Exercise program adherence can be thwarted by boredom and burnout. Important considerations for working with older adults: adding the fun factor, using appropriate safety modifications, and including familiar movements. Music can be a motivator and also help monitor interval segments. Consider great songs from the 30s to the 70s… after all, the Rolling Stones are seniors themselves!
Stronger Seniors Sample HIIT Formula
Warm-up – 5 minutes
Intervals – 6-15 minutes. 30-second burst of high intensity work followed by 30-60 seconds of active recovery
Cool-down & Stretches – 5 minutes
Ideas for Bursts of High Intensity
Tip: Always show alternative seated exercises for those who cannot stand or become tired.
- IRISH JIG – Hold chair lightly on one Lift knee high, tap toe in front of other foot, lift knee high, and tap foot back to start position; repeat at a quick pace. Progression: Add arm wave.
- HALF BODY STARBURST – Hold chair lightly on one side. Abduct the opposite side arm and leg out simultaneously, repeat at a quick pace.
- SKATING – Hold back of chair Step wide side-to-side while performing a hamstring curl with the other leg. Progression: Wide hop side-to-side with hamstring curl.
- SIT TO STAND ROCKING CHAIR – Ensure that the chair will not slip; place on a yoga mat or against wall. Sit in the middle of the seat, lean forward to stand. Progression: Sit and lean back while lifting feet off the floor (bent knees), place feet on floor, lean forward and stand. Note: always check chair placement by reaching back or touching seat.
Ideas For Active Recovery Phase
- MARCHING – Move about the
- WALK AROUND THE CHAIR – Change direction each time to prevent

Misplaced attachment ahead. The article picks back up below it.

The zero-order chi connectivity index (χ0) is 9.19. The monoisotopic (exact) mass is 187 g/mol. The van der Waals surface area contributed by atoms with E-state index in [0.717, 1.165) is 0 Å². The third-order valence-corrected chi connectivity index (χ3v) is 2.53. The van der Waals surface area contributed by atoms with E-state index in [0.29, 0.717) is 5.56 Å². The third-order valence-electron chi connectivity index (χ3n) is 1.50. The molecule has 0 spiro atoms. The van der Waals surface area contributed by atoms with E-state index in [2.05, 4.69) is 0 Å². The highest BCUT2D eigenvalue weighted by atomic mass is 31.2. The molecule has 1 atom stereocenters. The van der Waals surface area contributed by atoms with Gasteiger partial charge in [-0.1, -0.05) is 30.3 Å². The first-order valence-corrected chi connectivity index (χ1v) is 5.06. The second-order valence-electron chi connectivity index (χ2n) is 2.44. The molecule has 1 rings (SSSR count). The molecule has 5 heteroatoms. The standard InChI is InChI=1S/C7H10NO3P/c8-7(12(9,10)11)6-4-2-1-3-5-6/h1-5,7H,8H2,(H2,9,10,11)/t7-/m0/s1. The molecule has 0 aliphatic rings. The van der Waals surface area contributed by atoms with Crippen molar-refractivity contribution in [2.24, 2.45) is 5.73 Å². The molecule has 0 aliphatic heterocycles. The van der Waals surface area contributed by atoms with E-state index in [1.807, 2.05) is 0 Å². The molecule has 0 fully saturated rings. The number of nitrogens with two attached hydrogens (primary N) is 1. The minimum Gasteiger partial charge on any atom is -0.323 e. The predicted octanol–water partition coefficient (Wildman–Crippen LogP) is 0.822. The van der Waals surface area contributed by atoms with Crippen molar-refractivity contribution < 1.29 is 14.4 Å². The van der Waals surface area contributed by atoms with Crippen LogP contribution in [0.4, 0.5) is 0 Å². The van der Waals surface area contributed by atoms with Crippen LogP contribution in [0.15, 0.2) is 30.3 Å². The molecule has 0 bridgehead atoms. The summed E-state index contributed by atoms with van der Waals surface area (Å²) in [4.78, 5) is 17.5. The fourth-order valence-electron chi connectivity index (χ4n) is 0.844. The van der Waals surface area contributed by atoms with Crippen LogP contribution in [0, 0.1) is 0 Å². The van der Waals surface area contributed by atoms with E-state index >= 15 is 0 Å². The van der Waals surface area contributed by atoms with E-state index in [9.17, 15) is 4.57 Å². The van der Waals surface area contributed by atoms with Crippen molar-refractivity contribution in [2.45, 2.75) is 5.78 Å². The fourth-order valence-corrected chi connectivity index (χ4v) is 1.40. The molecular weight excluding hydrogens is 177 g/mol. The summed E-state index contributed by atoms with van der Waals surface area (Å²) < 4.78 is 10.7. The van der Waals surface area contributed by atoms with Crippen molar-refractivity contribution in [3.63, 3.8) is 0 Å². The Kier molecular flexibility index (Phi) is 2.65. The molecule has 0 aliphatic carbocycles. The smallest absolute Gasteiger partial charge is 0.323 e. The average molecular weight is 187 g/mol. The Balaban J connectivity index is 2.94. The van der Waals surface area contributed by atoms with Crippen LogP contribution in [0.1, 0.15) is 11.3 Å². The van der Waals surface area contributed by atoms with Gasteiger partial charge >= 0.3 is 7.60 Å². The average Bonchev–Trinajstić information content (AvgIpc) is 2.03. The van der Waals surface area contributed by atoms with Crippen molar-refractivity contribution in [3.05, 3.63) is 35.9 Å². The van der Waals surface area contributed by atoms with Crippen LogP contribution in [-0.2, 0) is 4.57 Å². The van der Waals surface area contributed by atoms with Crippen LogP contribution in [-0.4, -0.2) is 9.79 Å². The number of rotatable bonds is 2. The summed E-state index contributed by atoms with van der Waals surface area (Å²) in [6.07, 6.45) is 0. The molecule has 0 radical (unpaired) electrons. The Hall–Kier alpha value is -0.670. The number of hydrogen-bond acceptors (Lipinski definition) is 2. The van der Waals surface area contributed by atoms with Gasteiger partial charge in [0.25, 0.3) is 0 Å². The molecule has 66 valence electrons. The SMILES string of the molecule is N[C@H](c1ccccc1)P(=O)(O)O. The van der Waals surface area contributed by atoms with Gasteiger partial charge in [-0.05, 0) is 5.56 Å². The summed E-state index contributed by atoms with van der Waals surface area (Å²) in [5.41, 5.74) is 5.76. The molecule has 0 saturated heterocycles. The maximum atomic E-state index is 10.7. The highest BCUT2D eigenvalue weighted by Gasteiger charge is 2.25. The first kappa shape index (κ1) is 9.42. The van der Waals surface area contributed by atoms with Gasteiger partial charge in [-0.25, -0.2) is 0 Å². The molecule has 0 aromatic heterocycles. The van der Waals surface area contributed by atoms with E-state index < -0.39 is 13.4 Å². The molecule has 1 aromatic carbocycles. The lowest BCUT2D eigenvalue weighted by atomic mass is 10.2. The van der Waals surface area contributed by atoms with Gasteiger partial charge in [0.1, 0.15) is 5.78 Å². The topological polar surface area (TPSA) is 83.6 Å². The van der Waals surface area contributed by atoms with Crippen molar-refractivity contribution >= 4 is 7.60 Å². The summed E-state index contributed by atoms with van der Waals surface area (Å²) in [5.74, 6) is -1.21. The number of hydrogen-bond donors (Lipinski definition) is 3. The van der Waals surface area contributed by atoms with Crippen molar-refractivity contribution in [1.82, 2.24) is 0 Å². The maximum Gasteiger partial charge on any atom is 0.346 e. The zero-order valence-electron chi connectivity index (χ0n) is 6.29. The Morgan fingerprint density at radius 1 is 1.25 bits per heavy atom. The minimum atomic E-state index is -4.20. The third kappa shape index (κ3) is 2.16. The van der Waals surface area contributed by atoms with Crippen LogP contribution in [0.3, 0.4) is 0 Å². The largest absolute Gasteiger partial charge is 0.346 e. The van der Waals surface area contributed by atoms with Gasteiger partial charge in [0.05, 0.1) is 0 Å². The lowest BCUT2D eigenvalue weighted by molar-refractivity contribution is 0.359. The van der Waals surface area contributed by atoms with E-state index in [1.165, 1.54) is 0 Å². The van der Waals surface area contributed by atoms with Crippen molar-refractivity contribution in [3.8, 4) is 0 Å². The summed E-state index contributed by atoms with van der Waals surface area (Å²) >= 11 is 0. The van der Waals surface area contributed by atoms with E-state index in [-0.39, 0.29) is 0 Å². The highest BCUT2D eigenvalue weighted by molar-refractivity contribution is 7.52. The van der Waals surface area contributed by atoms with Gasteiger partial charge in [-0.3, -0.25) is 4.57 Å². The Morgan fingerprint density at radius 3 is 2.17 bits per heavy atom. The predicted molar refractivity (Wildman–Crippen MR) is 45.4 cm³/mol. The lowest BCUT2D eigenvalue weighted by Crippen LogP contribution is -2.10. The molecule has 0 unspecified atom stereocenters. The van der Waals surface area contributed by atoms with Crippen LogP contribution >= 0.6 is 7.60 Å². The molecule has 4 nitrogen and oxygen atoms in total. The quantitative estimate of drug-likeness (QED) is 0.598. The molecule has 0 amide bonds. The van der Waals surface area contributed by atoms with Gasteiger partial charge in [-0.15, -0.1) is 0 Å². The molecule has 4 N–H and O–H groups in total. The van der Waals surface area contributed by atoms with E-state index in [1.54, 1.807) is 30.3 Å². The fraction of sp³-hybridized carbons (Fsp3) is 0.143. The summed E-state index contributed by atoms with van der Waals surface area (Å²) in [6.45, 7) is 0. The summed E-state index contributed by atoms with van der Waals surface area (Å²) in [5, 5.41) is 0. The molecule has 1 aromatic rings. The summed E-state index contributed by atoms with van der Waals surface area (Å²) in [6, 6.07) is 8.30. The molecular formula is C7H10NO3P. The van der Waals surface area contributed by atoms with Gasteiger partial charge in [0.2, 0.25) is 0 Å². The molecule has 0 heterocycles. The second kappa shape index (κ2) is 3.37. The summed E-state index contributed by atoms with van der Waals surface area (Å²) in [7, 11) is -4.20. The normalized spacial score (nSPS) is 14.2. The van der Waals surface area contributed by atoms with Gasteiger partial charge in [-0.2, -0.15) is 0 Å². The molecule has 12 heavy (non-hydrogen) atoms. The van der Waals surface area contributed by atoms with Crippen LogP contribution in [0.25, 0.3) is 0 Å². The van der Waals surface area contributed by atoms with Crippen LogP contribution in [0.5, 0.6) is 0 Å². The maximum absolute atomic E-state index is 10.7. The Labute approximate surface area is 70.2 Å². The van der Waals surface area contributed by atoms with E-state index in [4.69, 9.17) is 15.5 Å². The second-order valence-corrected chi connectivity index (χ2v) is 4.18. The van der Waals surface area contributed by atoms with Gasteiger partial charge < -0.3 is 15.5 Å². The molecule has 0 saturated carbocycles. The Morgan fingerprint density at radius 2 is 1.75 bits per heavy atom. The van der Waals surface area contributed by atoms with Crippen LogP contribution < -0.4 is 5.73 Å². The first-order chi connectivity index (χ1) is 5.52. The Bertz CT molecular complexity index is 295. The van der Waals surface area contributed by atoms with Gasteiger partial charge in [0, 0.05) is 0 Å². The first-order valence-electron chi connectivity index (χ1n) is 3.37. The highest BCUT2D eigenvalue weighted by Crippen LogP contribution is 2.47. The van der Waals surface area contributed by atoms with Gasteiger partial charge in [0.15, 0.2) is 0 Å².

- WALTZING -– 1-2-3, 1-2-3.
- DO THE TWIST! – Dance break, Shake-it-up-baby!
Stronger Seniors Sample HIIT Workout
|5 minutes||Warm Up||4-6|
|30 seconds||Irish Jig (right)||7-8.5|
|30 – 60 seconds||Marching||4-6|
|30 seconds||Half Body Starburst (right)||7-8.5|
|30 seconds||Sit to Stand Rocking Chair||7-8.5|
|30-60 seconds||Walk Around the Chair||4-6|
|30-60 seconds||Do the Twist!||4-6|
|30 seconds||Irish Jig (left)||7-8.5|
|30 seconds||Half Body Starburst (left)||7-8.5|
|5 minutes||Cool-down & Stretches||Low|
High Intensity Interval Training may be beneficial for the elderly with proper modifications and considerations. Perform this workout only 1-2 times per week, alternating with other enjoyable activities and exercise. Look for more Stronger Seniors Chair HIIT ideas at IAFC 2016!
American Council On Exercise. Fit Facts. High-Intensity Interval Training. http://www.acefitness.org/acefit/fitness-fact-article/3317/high-intensity-interval-training/
American College of Sports Medicine. ACSM Information On…High-Intensity Interval Training. https://www.acsm.org/docs/brochures/high-intensity-interval-training.pdf
Len Kravitz. Metabolic Effects of HIIT. http://www.drlenkravitz.com/Articles/metaboliceffectsHITT.html
American College of Cardiology. “Heart responds differently to exercise in men vs. women.” ScienceDaily. ScienceDaily, 27 March 2014. www.sciencedaily.com/releases/2014/03/140327100802.htm
Nia Technique by Carlos Rosas & Debbie Rosas, www.nianow.com.
Anne Pringle Burnell has been a featured presenter at national and international conferences including IAFC & ATRI. She is also an education provider for AquaStretch™ Foundations and Stott Pilates™. Anne created the Peyow™ Aqua Pilates program, and the Stronger Seniors™ Workout Program. Anne teaches for Northwestern Medicine, Galter Life Center/Swedish Covenant Hospital, Peninsula, UIC, and Stott Pilates™ Certification courses.
This article appeared in the April/May 2016 Akwa magazine [Vol. 29 No. 6 Pg. 26]